False Statement to a Financial Institution Defense — Houston, Galveston, League City, Texas
When you apply for a mortgage or any other type of bank loan, you are required to sign a seemingly infinite amount of forms and disclosures. While you may just think this is unnecessary paperwork, these are legal documents that carry certain risks if they contain false or misleading information. In fact, it is a crime under both federal and Texas laws to provide false statements to a financial institution.
We are not talking about a simple mistake or misunderstanding. A false statements charge can lead to a felony conviction. This carries the possibility of jail time, mandatory restitution to the financial institution, and debt that cannot be discharged in bankruptcy. This is why if you are under investigation for making a false statement to a financial institution in Texas, you need to speak with an experienced Houston white collar crimes defense lawyer as soon as possible.
At the Law Offices of Tad Nelson & Associates, we know how to handle these cases. Attorney Tad Nelson spent many years working as a criminal prosecutor himself. He will put his experience litigating in state and federal court to work for you. Prosecutors take white collar crimes like false statements just as seriously as violent offenses–in many cases they take it more seriously–so you need an aggressive defense attorney at your side.
Federal Laws Cover Statements to Most Financial Institutions
Many federal false statement charges arise under Title 18, section 1014, of the U.S. Code. This makes it a criminal offense to “knowingly” make a “false statement or report” to a number of specified agencies and organizations as part of a loan or credit application. The scope of Section 1014 is quite broad, as it covers every bank or credit union insured by the federal government, which is basically all such institutions.
A false statement under Section 1014 extends to “willfully overvaluing property,” such as land or securities, in order to influence a credit or loan decision. In other words, if you represent to the bank you have a stock portfolio worth more than you really know it to be, that is making a false statement to a financial institution.
It is critical to understand that it is a crime to make a false statement even if it did not actually result in obtaining a loan or credit. The statute only requires that the statement be made “for the purpose of influencing in any way the action of” a financial institution. The prosecution does not have to prove any actual damage to, or reliance by, the financial institution itself.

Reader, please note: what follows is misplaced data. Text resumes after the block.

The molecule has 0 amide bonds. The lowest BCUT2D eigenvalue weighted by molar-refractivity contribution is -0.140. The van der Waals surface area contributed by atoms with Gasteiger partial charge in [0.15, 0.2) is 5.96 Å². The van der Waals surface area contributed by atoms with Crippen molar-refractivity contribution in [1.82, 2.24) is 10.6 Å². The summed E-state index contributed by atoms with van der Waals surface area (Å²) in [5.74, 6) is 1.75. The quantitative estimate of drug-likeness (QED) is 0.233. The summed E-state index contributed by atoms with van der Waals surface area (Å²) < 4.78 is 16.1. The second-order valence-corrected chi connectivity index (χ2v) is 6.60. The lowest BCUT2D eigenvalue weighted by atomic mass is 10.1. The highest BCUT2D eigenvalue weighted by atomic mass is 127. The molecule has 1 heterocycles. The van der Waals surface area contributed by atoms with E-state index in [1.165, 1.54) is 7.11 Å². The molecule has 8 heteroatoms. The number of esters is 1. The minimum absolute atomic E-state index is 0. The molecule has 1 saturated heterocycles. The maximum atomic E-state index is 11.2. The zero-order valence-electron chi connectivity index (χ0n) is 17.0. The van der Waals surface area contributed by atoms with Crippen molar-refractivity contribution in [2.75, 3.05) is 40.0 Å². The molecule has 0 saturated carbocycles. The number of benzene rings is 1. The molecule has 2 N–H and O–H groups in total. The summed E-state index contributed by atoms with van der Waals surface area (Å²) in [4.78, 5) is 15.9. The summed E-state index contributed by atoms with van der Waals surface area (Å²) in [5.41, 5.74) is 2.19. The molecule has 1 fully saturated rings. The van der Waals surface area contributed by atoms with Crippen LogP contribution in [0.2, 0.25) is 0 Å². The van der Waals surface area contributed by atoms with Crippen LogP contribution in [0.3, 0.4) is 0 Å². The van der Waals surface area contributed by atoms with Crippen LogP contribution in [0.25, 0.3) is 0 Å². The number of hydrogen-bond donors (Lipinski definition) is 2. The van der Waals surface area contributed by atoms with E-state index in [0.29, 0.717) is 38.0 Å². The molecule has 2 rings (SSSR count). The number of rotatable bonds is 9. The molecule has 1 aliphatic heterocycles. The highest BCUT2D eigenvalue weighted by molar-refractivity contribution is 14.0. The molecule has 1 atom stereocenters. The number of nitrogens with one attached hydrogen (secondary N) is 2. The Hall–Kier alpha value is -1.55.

Nor does the false statement necessarily have to relate to the parties’ financial position. Many false statement cases involve failing to identify the actual party who will receive the proceeds of the loan. In other words, if you obtain a loan that is actually intended to benefit someone else–say a relative with bad credit–you could be charged with making a false statement.
Possible Felony Charges Under Texas Law
Texas has its own laws regarding “false statements to obtain property or credit.” Specifically, Section 32.32 of the Texas Penal Code states that it is an offense to “intentionally or knowingly make a materially false or misleading written statement to obtain property or credit, including a mortgage loan.” This includes providing a false or misleading appraisal of real property.
The degree of the criminal offense in Texas depends on the value of the property or amount of credit at issue. For amounts less than $2,500, a defendant only faces a misdemeanor charge. But where the value is $300,000 or more, making a false statement is a first-degree felony punishable by up to 99 years in prison. Put another way, if you lie on a mortgage application to buy a $350,000 house, it is possible you may spend the rest of your life in prison.
Are You Suspected of Lying to Your Mortgage Lender?
Indeed, mortgage fraud encompasses a lot of false statement cases we see here at the Law Offices of Tad Nelson & Associates. Banks and regulators do not mess around when it comes to individuals whom they believed lied on their mortgage application. If your bank starts asking you odd or unusual questions about your application, it may be a sign that you are under investigation for making false statements.
If that is the case, you need to seek qualified legal assistance. We serve clients in the Houston, Galveston, and League City markets. Call us today at (281) 280-0100 to schedule a free consultation.
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